tie etymology

English word tie comes from Proto-Germanic *tēkaną (To grasp. To hold. To touch.)

You can also see our other etymologies for the English word tie. Currently you are viewing the etymology of tie with the meaning: (Noun) (construction) A structural member firmly holding two pieces together.. (cricket) The situation at the end of all innings of a match where both sides have the same total of runs (different to a [...](construction) A structural member firmly holding two pieces together.. (cricket) The situation at the end of all innings of a match where both sides have the same total of runs (different to a [...]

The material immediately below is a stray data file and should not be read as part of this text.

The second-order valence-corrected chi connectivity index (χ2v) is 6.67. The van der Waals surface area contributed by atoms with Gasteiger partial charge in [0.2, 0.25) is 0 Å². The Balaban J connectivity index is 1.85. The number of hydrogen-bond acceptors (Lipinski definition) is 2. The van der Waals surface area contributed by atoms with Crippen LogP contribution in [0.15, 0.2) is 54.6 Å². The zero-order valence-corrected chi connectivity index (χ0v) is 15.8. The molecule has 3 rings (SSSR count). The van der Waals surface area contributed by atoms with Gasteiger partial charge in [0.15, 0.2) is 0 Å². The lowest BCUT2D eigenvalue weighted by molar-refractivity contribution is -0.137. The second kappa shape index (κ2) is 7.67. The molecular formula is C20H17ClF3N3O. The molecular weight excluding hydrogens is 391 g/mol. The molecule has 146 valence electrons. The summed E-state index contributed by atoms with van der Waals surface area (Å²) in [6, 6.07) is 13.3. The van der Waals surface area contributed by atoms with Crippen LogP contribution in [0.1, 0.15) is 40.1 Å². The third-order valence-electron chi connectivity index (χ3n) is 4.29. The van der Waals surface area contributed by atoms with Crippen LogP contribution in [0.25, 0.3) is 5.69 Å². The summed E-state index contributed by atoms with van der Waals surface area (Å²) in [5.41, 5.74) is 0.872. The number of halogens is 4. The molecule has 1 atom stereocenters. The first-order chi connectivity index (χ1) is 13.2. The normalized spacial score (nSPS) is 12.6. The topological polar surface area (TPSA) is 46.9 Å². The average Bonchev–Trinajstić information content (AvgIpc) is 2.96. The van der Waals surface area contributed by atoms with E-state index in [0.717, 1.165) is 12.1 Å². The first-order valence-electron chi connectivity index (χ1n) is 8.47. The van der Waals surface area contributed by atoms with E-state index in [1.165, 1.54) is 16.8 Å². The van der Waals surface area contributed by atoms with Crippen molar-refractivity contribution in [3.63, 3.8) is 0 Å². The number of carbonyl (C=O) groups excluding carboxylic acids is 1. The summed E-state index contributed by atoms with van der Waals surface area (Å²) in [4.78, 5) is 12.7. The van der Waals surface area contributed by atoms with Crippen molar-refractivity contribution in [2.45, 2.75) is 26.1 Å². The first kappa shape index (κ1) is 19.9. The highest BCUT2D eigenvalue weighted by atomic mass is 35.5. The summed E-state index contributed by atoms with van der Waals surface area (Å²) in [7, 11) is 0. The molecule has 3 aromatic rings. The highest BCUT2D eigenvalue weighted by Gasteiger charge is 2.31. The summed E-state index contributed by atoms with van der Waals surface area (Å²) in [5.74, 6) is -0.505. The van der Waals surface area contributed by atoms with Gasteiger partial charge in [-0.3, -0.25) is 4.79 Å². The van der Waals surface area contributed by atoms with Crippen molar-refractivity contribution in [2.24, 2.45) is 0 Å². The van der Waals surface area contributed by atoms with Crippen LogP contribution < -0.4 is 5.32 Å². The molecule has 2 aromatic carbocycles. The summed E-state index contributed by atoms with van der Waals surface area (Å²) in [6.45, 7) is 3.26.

Detailed word origin of tie

Dictionary entryLanguageDefinition
*tēkaną Proto-Germanic (gem-pro) To grasp. To hold. To touch.
*dukn- Proto-Indo-European (ine-pro)
*teuhaną Proto-Germanic (gem-pro) To lead. To pull behind oneself, draw, drag.
*taugō Proto-Germanic (gem-pro) Cord, string, rope.
teag Old English (ca. 450-1100) (ang) Cord, band; thong; fetter. Enclosure; case, chest.
tēah Old English (ca. 450-1100) (ang)
teie Middle English (1100-1500) (enm)
tie English (eng) (construction) A structural member firmly holding two pieces together.. (cricket) The situation at the end of all innings of a match where both sides have the same total of runs (different to a draw).. (graph theory) connection between two vertices.. (music) A curved line connecting two notes of the same pitch denoting that they should be played as a single note with the combined length of [...]

Words with the same origin as tie

Descendants of *tēkaną
conduct douche duke educated education introduce introduction mistake participate produce product production reduce seduce take taken team token touch tow tower toy tuck tucker